Chia (Salvia hispanica) seeds are rich in a nutrient most of us are deficient in: Omega-3 fatty acids. Omega-3 fatty acids are critical for keeping down inflammation and therefore, pain in the body. Omega-3 fatty acids have also been demonstrated to reduce cholesterol and triglycerides. While the most easily digested and utilized sources of omega-3 oils are from fish, here in the desert, chia may be a more available ingredient. The seeds contain high amounts of protein, B vitamins, calcium, minerals, and are very low in carbohydrates. They contain high levels of dietary fiber making them an excellent snack for healthy blood sugar levels.
You can chew them whole as a snack, put them in baked goods, fruit salads, grind them into a spread, or add them to water with lime or lemon juice for a traditional “chia fresca” beverage. When chia seeds get wet they produce a little sack of mucilage, a jelly type substance which slowly releases sugar into the blood. This texture works well for weight loss as it gives a full feeling so you eat less.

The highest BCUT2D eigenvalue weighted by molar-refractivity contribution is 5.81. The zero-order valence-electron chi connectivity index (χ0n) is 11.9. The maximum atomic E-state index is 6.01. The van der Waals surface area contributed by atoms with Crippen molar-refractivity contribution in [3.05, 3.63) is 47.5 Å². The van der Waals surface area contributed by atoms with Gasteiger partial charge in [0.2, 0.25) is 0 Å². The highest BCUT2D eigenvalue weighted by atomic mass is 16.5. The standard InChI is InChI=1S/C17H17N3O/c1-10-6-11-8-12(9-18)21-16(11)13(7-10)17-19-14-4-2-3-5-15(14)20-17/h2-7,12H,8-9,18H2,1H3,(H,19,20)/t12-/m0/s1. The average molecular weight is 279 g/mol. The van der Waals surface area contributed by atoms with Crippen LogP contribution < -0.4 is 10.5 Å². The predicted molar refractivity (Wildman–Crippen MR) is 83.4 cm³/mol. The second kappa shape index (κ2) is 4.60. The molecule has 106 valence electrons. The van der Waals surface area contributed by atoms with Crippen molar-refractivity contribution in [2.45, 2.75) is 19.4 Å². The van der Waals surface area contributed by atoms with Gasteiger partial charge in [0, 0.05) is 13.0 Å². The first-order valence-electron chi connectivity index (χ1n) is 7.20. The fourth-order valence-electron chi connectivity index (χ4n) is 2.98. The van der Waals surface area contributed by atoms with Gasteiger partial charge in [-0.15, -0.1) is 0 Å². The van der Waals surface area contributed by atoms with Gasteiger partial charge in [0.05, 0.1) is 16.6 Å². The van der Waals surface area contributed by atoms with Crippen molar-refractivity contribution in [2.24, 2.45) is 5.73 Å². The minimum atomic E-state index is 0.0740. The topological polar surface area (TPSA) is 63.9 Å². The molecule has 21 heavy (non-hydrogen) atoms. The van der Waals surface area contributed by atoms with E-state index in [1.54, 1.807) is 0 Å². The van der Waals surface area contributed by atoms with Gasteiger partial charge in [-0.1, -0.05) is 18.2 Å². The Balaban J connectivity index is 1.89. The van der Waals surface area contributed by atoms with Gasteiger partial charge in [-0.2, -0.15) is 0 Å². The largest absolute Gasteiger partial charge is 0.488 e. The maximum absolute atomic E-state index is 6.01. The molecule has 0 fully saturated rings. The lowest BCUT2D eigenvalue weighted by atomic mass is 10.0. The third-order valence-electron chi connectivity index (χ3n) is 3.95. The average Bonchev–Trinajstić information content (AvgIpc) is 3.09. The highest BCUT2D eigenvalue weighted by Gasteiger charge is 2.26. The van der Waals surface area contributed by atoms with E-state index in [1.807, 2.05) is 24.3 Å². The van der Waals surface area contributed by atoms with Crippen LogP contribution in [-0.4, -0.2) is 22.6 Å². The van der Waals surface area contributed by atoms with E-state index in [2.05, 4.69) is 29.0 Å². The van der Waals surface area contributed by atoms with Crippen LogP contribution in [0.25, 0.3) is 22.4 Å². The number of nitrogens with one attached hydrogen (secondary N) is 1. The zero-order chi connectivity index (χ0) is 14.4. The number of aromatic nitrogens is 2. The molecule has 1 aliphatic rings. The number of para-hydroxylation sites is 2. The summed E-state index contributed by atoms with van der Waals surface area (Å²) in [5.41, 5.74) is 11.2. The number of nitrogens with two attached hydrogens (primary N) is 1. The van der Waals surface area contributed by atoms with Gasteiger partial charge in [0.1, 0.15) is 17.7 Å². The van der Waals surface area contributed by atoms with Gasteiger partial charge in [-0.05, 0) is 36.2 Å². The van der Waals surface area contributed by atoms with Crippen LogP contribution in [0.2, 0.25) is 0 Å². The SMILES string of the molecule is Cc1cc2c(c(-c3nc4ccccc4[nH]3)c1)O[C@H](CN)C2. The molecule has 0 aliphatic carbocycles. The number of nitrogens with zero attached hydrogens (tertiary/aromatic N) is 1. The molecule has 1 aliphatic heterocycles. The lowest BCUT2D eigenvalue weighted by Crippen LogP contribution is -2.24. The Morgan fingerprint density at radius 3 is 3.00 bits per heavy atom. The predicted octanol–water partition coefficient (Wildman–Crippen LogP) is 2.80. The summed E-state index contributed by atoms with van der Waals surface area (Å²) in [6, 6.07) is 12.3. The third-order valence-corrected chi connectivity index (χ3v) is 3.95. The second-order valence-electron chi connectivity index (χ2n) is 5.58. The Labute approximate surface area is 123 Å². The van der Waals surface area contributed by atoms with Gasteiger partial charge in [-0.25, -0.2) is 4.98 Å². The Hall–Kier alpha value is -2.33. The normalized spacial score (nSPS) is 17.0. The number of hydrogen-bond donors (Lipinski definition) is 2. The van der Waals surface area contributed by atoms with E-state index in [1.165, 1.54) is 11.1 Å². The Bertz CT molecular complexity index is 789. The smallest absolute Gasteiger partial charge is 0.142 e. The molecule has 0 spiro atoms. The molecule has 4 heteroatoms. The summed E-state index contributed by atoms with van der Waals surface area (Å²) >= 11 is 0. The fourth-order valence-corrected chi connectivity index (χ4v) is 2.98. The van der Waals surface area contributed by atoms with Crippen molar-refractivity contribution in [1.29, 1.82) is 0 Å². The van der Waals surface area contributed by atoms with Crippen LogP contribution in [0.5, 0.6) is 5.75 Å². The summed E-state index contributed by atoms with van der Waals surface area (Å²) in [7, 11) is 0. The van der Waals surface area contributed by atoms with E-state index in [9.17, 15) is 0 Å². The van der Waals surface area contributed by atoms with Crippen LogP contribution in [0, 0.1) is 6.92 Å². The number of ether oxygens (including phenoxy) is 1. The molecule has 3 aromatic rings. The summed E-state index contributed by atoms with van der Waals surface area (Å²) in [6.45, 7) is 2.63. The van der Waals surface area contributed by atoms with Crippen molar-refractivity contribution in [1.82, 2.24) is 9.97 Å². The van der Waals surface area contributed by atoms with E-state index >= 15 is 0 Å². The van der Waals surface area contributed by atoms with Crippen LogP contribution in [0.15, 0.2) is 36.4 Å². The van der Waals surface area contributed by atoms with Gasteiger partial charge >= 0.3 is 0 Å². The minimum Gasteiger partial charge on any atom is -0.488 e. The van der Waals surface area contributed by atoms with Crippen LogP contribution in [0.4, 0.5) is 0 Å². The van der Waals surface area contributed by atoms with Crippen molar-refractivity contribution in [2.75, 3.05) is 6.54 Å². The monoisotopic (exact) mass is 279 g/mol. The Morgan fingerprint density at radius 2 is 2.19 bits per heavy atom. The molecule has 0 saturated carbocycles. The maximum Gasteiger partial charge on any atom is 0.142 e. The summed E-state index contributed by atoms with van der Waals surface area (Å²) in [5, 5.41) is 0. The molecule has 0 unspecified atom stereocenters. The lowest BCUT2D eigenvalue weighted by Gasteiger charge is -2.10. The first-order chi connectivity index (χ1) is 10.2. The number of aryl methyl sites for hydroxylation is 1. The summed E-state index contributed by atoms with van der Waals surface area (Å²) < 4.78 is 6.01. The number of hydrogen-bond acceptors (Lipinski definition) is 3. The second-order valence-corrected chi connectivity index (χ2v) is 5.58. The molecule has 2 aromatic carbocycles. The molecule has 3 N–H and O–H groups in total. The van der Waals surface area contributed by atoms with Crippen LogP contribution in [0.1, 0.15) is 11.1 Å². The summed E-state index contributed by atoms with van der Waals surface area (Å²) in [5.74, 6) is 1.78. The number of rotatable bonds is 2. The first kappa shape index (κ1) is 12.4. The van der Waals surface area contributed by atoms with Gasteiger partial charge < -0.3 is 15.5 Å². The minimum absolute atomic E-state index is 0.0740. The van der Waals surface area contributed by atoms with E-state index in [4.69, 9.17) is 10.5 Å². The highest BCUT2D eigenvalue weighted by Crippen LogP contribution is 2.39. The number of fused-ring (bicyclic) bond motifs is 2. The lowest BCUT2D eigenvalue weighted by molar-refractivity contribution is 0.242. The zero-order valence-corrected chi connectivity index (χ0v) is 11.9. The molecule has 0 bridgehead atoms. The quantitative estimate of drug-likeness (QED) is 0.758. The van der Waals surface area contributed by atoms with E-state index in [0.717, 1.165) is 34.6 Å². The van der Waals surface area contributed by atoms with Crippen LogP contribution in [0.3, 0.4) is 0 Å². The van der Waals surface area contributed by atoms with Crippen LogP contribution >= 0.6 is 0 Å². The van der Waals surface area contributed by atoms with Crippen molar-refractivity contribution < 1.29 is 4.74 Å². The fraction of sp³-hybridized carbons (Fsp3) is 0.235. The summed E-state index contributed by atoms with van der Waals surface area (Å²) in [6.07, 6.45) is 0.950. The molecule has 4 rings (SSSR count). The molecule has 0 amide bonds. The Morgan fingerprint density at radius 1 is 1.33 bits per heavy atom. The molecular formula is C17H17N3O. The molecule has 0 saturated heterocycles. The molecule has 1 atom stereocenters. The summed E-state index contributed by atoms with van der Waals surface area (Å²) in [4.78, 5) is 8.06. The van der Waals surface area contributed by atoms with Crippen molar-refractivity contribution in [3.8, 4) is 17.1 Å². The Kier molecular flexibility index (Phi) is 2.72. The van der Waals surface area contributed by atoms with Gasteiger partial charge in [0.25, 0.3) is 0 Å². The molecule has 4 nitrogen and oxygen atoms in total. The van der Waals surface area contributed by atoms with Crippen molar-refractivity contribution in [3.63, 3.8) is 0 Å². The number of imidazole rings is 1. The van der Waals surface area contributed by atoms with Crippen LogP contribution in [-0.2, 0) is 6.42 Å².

Several species of native chia produce edible seeds but it is Salvia hispanica that is most commonly found in grocery stores. In the low elevation desert regions, the native Salvia columbariae can be harvested in late spring. Shake the drying seeds into a paper sack or bowl. Winnow and store in a glass jar once dry.